Nausea and Vomiting

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The risk of vomiting, by specific chemo drug

For information about a specific drug, visit the Guide to Cancer Drugs on our Web site. Some chemo drugs are more likely to cause nausea and vomiting than others. When the drugs are studied, though, vomiting is easier to measure than nausea. Doctors describe the chance of chemo causing vomiting when anti-nausea/vomiting treatment is not given by using these 4 risk groups:

  • Minimal vomiting risk: these chemo drugs cause vomiting in less than 10% of people who do not get anti-nausea and vomiting treatment
  • Low vomiting risk: these chemo drugs cause vomiting in 10% to 30% of people who do not get anti-nausea and vomiting treatment
  • Moderate vomiting risk: these chemo drugs cause vomiting in 30% to 90% of people who do not get anti-nausea and vomiting treatment. Medicines to prevent nausea and vomiting should be taken for at least 2 days after the last dose of one of these drugs.
  • High vomiting risk: these chemo drugs cause vomiting in more than 90% of people who do not get anti-nausea and vomiting treatment. Nausea and vomiting prevention treatment should be taken for at least 3 days after the last dose of one of these drugs.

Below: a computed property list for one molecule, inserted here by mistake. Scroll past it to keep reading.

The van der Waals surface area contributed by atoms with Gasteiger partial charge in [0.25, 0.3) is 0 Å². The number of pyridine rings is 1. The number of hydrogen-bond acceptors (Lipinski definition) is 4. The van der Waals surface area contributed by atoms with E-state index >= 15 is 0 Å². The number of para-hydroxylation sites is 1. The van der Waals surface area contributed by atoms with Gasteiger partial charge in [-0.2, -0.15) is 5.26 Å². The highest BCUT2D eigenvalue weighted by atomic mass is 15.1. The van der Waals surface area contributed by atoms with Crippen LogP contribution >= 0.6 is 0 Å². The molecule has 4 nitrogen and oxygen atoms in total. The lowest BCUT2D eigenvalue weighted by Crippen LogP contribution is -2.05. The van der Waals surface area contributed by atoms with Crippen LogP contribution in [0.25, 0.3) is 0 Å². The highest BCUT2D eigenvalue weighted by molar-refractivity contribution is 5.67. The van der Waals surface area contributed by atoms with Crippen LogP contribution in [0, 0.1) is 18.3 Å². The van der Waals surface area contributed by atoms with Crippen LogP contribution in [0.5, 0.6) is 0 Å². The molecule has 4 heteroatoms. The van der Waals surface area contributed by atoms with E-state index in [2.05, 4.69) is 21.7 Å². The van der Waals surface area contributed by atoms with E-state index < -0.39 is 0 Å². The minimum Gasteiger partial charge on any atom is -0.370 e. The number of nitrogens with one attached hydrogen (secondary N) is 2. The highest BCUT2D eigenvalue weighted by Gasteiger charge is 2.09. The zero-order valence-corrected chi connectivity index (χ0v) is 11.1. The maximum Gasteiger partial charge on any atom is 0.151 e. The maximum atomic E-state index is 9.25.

Please remember that these are the risks for people who do not get effective nausea and vomiting treatment. These are not the risks that you should expect with your treatment. And many of these drugs have a higher risk of nausea compared to vomiting. For example, 40% of the people who take drug X may feel nausea, but only 20% vomit. So drug X would be on the low risk of vomiting list, even though the risk of nausea is higher.

These risk groups can give you an idea of whether you will need prevention treatment with your chemo, what kind of treatment you may need, and how long you may need it. They can help guide discussions between you and your doctor and nurse.

As noted above, chemo drugs are often grouped by how likely they are to cause vomiting when they are given alone, without anti-nausea/vomiting treatment. Here the drugs are grouped into 2 lists. The first list groups the chemo drugs that are given into a vein, or IV. The second list groups the drugs that are taken by mouth (oral chemo). Both lists are arranged from lowest to highest risk of nausea and vomiting.

IV chemo drugs

Minimal risk (less than 10%) of vomiting:

  • Alemtuzumab (Campath®)
  • Asparaginase (Elspar®)
  • Bevacizumab (Avastin®)
  • Bleomycin (Blenoxane®)
  • Cetuximab (Erbitux®)
  • Cladribine (Leustatin®)